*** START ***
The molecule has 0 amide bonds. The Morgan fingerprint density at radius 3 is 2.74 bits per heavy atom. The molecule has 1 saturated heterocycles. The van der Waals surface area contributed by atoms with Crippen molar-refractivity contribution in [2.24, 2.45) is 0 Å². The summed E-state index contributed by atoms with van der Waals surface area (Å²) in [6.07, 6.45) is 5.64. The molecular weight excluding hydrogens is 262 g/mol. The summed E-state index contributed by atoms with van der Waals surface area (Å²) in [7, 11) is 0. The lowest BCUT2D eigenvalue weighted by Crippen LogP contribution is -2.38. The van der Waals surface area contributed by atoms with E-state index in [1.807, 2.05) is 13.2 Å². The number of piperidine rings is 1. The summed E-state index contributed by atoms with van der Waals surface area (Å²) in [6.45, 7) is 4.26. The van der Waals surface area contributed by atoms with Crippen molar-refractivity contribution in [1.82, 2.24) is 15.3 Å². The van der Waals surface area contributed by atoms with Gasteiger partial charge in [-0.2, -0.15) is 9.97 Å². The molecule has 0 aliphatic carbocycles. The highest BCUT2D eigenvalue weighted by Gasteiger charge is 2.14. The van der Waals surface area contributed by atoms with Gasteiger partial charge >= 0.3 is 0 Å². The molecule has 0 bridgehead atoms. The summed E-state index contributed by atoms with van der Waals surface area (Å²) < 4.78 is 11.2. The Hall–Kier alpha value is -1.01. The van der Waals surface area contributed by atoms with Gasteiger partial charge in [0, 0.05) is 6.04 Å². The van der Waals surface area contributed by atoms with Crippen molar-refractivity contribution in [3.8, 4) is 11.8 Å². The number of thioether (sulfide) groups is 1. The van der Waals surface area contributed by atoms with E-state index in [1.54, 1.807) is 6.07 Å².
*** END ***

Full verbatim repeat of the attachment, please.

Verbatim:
The molecule has 0 amide bonds. The Morgan fingerprint density at radius 3 is 2.74 bits per heavy atom. The molecule has 1 saturated heterocycles. The van der Waals surface area contributed by atoms with Crippen molar-refractivity contribution in [2.24, 2.45) is 0 Å². The summed E-state index contributed by atoms with van der Waals surface area (Å²) in [6.07, 6.45) is 5.64. The molecular weight excluding hydrogens is 262 g/mol. The summed E-state index contributed by atoms with van der Waals surface area (Å²) in [7, 11) is 0. The lowest BCUT2D eigenvalue weighted by Crippen LogP contribution is -2.38. The van der Waals surface area contributed by atoms with E-state index in [1.807, 2.05) is 13.2 Å². The number of piperidine rings is 1. The summed E-state index contributed by atoms with van der Waals surface area (Å²) in [6.45, 7) is 4.26. The van der Waals surface area contributed by atoms with Crippen molar-refractivity contribution in [1.82, 2.24) is 15.3 Å². The van der Waals surface area contributed by atoms with Gasteiger partial charge in [-0.2, -0.15) is 9.97 Å². The molecule has 0 aliphatic carbocycles. The highest BCUT2D eigenvalue weighted by Gasteiger charge is 2.14. The van der Waals surface area contributed by atoms with Gasteiger partial charge >= 0.3 is 0 Å². The molecule has 0 bridgehead atoms. The summed E-state index contributed by atoms with van der Waals surface area (Å²) < 4.78 is 11.2. The Hall–Kier alpha value is -1.01. The van der Waals surface area contributed by atoms with Gasteiger partial charge in [0, 0.05) is 6.04 Å². The van der Waals surface area contributed by atoms with Crippen molar-refractivity contribution in [3.8, 4) is 11.8 Å². The number of thioether (sulfide) groups is 1. The van der Waals surface area contributed by atoms with E-state index in [1.54, 1.807) is 6.07 Å².